First Tooth. First Birthday. First Visit.
Your child’s first experiences with a dentist can have a tremendous impact on their attitudes toward dentistry for the rest of their life. That’s why we encourage you to bring your child in for a “Peek-A-Boo” visit by their first birthday. The earlier you introduce your child to the dentist, the more comfortable they’ll be with dental appointments in the future.
What to Expect at Your “Peek-A-Boo” Visit
This first appointment is all about showing that the dentist’s office is a fun, safe, friendly space for your child. Our team knows how scary a first visit can be, both for kids — and for mom and dad. So the “Peek-A-Boo” visit is a fun, casual, parent-involved time to introduce your child to his or her dentist and to talk through any dental questions or concerns you may have about your child’s developing teeth.
Fun, Safe Environment
We want to make sure your child will love coming to Magic Smiles, from the very first time they visit. So during your child’s “Peek-A-Boo” visit, they will sit in your lap instead of the dental chair. This will help put them at ease in this new environment.
A Magical Experience
While your little one laughs and reaches for bubbles, Dr. Datwyler will be able to take a quick peek at their teeth and gums. We’re just looking around to see how many teeth they have, how fast they’re developing, and if there are any issues that need to be addressed.
We believe that every child and every parent that visits our practice deserves our full attention. So when people walk through the door, they’re immediately greeted by name and we want you to feel like you’re a part of our family here at Magic Smiles.
During your Peek-A-Boo visit, please feel free to ask us any questions at all that you have about your child’s developing teeth. We often speak with parents about tips for teething, using pacifiers, nutrition, and more. We can also give you tips on how to brush and floss baby teeth, prevent cavities, and how to clean their teeth between nursing sessions (if they’re still nursing).
Let the first tooth, which will surface between six and twelve months, remind you that it’s time to see your pediatric or general dentist. Though this may seem early, 40% of toddlers between two and three have some inflammation of the gums and/or cavities. Be sure to get advice on tooth cleaning, pacifiers, fluoride and preventing tooth injuries for young walkers.
Sucking is a natural reflex and infants as well as young children may use thumbs, fingers, pacifiers or other objects on which to suck. It seems to make them feel secure and happy or provide a sense of security at difficult periods. Since sucking is relaxing, it may also induce sleep.
Thumb or pacifier sucking that persists beyond the eruption of the permanent teeth can cause problems with the proper growth of the mouth and tooth alignment. How intensely a child sucks will determine whether or not dental problems may result. Children who rest their thumbs passively in their mouths are less likely to have difficulty than those who vigorously suck their thumbs.
Usually, children stop sucking their thumbs or on pacifiers between the ages of two and four. Parents should encourage their older children to stop the sucking habit by the time their permanent front teeth are ready to erupt. Peer pressure causes many school-aged children to stop.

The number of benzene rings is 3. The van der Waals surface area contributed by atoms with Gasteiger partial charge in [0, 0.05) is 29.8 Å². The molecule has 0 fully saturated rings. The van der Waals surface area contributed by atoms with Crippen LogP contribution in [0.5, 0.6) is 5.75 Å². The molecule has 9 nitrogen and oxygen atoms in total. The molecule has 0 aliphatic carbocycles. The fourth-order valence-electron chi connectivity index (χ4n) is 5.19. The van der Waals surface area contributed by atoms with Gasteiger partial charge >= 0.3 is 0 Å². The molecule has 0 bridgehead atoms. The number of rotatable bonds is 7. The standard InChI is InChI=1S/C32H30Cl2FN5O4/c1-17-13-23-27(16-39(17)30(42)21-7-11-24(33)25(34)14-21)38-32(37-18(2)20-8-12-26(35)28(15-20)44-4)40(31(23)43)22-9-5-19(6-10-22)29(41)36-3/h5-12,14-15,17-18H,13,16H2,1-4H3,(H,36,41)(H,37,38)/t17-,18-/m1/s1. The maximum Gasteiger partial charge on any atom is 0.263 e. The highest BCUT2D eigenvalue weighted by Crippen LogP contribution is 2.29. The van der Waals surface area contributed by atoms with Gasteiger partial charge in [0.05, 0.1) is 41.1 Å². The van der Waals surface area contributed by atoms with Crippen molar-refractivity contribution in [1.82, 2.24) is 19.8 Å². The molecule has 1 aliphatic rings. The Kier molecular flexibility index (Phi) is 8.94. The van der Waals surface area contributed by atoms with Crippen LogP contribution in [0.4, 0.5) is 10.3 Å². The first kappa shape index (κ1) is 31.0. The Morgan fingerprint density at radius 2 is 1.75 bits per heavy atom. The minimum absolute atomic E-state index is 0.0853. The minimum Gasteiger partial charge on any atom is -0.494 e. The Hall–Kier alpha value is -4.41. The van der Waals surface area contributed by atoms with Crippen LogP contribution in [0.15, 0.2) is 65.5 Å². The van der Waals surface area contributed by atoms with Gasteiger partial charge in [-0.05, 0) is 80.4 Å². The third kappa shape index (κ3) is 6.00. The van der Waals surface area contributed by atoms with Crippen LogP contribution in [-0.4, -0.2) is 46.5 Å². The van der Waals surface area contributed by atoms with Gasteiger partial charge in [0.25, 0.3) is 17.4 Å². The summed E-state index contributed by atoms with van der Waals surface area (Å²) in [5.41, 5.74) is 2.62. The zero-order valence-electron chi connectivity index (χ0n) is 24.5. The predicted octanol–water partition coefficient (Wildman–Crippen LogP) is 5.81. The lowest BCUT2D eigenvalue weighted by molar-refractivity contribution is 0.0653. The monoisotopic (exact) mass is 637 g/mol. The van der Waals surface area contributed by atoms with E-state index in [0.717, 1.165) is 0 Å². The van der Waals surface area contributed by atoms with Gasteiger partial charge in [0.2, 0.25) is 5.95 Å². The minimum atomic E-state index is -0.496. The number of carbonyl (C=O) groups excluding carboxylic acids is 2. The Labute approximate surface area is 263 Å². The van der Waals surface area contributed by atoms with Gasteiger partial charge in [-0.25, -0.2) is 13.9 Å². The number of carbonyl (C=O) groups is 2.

Brushing should actually begin before children are capable of doing it themselves. A wet cloth or gauze effectively cleans gums and removes plaque after nursing and establishes a good habit early on. Begin brushing gently with a soft bristle brush when the first tooth comes in and begin flossing when most of the primary teeth are in.
At six or seven, children can brush on their own, with careful supervision. And by eight or nine, they can floss on their own too.
The American Academy of Pediatric Dentistry says “a good rule of thumb is this…When children are accomplished enough in caring for their own needs that they can get up, bathe and dress themselves and comb their hair without your help – then they are ready to accept full responsibility for their mouth-cleaning program!”
Teething is when an infant’s first teeth (often called “baby teeth”) start to appear by emerging through the gums. You might notice soreness and swelling of the child’s gums before a tooth comes through. That’s the cause for the pain and fussiness a baby experiences during this stage. While the level of discomfort varies for each child, it is normal to be fussy and uncomfortable while teething.
It’s a common misconception that teething causes fever. While teething might be accompanied by slightly elevated temperature, it does not cause a rise into the fever range (greater than 100 °F).
Be sure to talk with your dentist if you’d like some tips to help with teething!
Tips to Make Your Child’s First Visit Go Smoothly
We have a great team that absolutely loves kids, so we will do everything we can to make it a fun, stress-free experience for your little one. As a parent, the best thing you can do is to treat this first visit as a casual experience. The most important part of this visit is to make sure that your child feels safe and is comfortable with everything happening.
We can’t wait to meet you and your little one!